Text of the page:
“I don’t feel bitter,” Reynoso says. “I never took the matter personally. The voters didn’t really know who I was. All they knew is what the TV spots said about me . . . and you can’t blame them when the governor of the state, who is a lawyer, says the justices aren’t following the law. If I didn’t know better, I would have voted against me, too.”
But that didn’t blunt the sting of losing. Robert L. Gnaizda, an attorney with Public Advocates Inc. of San Francisco, a longtime friend of Reynoso, observes: “I think he was disappointed most in the election because he felt that if the voters had judged him by his record alone, they would never have voted him down. He loved being a Supreme Court justice because it suited his aspirations, temperament and intellect. He has always been a contemplative person--an activist, but always in a contemplative way. . . . But one of the great qualities about Cruz is that he has no streak of meanness or vengeance.”
Fate certainly played a part in Reynoso’s ouster. His term coincided with Bird’s, placing him on the ballot with one of the most controversial figures in recent California history. Had he come before the voters in some other election, he might have escaped defeat, as he did when he first went on the ballot in 1982 and won confirmation along with three other court members.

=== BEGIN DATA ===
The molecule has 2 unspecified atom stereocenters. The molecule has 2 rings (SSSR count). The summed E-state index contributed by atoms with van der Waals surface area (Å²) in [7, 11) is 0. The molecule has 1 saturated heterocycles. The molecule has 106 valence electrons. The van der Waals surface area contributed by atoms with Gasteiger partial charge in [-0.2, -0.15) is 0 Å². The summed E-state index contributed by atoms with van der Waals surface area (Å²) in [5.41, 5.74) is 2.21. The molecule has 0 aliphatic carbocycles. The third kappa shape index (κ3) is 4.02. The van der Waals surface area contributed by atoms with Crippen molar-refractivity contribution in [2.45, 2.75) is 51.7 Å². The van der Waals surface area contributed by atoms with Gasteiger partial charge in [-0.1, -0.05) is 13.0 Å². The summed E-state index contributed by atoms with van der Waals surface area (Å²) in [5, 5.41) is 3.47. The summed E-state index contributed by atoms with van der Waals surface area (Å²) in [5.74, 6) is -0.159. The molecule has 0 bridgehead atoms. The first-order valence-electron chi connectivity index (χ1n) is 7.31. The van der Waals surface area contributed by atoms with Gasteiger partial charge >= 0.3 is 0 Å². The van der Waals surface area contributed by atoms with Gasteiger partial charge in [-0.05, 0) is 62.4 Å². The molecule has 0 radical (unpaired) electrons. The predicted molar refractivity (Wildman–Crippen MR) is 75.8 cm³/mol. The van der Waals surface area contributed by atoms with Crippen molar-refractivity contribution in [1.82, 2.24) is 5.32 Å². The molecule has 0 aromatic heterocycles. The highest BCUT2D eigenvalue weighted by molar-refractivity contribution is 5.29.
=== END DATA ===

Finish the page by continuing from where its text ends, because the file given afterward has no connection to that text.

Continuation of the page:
And, Reynoso believes, news coverage of the election worked against him. “If I had to give out grades to the news media, they would go all the way from D to F,” he says. “They treated it just like any political campaign, always focusing on whether people agreed or disagreed with certain opinions. . . . (The death penalty) should not have been the main issue, but that was the way it was posed by critics of the court, and it was picked up in that fashion by the media.”
In his view, reporters failed to convey that the justices should be evaluated not by the popularity of their decisions but by their competence, diligence and integrity.
He says that too much attention was paid to the court’s rulings on the death penalty (the Bird court reversed 64 of 68 capital sentences it reviewed), and too often the media gave the impression that convicted killers were being freed, when they were simply granted new trials.
He believes that had he and his two colleagues remained on the bench, the Bird court would be affirming capital cases substantially more often than it had. By now, he says, the major constitutional questions about the law have been resolved and fewer procedural errors are occurring at trial, reducing the prospect for reversals. “Whether it was the (new) court or ours, the number of affirmances would go up,” he says.
ON THE high court, Reynoso’s opinions often reflected concern for the rights of individuals involved in disputes with government authorities. His opinions were sometimes criticized privately by attorneys for lack of clarity, but he earned respect among many observers for his compassion. For example, he wrote the court’s opinion in a case that gave homeowners the precedent-setting right to sue airports for jet noise that presents a “continuing nuisance.”